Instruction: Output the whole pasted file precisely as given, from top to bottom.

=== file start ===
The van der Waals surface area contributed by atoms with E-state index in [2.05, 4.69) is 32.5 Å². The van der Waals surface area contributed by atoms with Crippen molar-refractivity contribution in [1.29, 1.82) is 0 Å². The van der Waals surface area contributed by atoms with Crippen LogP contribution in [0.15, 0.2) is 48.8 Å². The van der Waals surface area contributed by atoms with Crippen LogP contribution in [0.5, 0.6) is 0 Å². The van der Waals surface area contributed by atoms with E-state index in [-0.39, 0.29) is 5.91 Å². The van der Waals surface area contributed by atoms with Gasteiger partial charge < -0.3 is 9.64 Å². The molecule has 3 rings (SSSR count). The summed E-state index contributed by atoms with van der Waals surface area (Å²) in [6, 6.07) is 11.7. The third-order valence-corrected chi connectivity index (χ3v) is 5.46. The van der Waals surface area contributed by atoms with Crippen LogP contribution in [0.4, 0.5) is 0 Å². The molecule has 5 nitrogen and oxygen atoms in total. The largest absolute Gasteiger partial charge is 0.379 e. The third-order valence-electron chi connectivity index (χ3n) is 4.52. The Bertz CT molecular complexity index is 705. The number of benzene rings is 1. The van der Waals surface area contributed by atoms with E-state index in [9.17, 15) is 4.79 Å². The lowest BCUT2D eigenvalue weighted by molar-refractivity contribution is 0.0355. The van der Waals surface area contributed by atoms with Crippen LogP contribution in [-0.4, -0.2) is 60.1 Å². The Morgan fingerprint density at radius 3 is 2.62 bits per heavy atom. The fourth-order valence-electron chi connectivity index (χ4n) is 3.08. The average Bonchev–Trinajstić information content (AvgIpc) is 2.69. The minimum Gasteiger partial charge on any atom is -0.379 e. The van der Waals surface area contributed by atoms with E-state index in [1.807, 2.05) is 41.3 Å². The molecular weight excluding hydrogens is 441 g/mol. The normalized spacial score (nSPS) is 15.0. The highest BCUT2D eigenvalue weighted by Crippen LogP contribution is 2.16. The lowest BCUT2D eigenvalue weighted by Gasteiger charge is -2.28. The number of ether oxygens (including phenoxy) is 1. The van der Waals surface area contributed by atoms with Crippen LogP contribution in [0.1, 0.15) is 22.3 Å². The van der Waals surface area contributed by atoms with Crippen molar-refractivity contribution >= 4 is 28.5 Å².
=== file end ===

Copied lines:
The van der Waals surface area contributed by atoms with E-state index in [2.05, 4.69) is 32.5 Å². The van der Waals surface area contributed by atoms with Crippen molar-refractivity contribution in [1.29, 1.82) is 0 Å². The van der Waals surface area contributed by atoms with Crippen LogP contribution in [0.15, 0.2) is 48.8 Å². The van der Waals surface area contributed by atoms with Crippen LogP contribution in [0.5, 0.6) is 0 Å². The van der Waals surface area contributed by atoms with E-state index in [-0.39, 0.29) is 5.91 Å². The van der Waals surface area contributed by atoms with Gasteiger partial charge < -0.3 is 9.64 Å². The molecule has 3 rings (SSSR count). The summed E-state index contributed by atoms with van der Waals surface area (Å²) in [6, 6.07) is 11.7. The third-order valence-corrected chi connectivity index (χ3v) is 5.46. The van der Waals surface area contributed by atoms with Crippen LogP contribution in [0.4, 0.5) is 0 Å². The molecule has 5 nitrogen and oxygen atoms in total. The largest absolute Gasteiger partial charge is 0.379 e. The third-order valence-electron chi connectivity index (χ3n) is 4.52. The Bertz CT molecular complexity index is 705. The number of benzene rings is 1. The van der Waals surface area contributed by atoms with E-state index in [9.17, 15) is 4.79 Å². The lowest BCUT2D eigenvalue weighted by molar-refractivity contribution is 0.0355. The van der Waals surface area contributed by atoms with Crippen LogP contribution in [-0.4, -0.2) is 60.1 Å². The Morgan fingerprint density at radius 3 is 2.62 bits per heavy atom. The fourth-order valence-electron chi connectivity index (χ4n) is 3.08. The average Bonchev–Trinajstić information content (AvgIpc) is 2.69. The minimum Gasteiger partial charge on any atom is -0.379 e. The van der Waals surface area contributed by atoms with E-state index in [1.807, 2.05) is 41.3 Å². The molecular weight excluding hydrogens is 441 g/mol. The normalized spacial score (nSPS) is 15.0. The highest BCUT2D eigenvalue weighted by Crippen LogP contribution is 2.16. The lowest BCUT2D eigenvalue weighted by Gasteiger charge is -2.28. The number of ether oxygens (including phenoxy) is 1. The van der Waals surface area contributed by atoms with Crippen LogP contribution in [0.1, 0.15) is 22.3 Å². The van der Waals surface area contributed by atoms with Crippen molar-refractivity contribution >= 4 is 28.5 Å².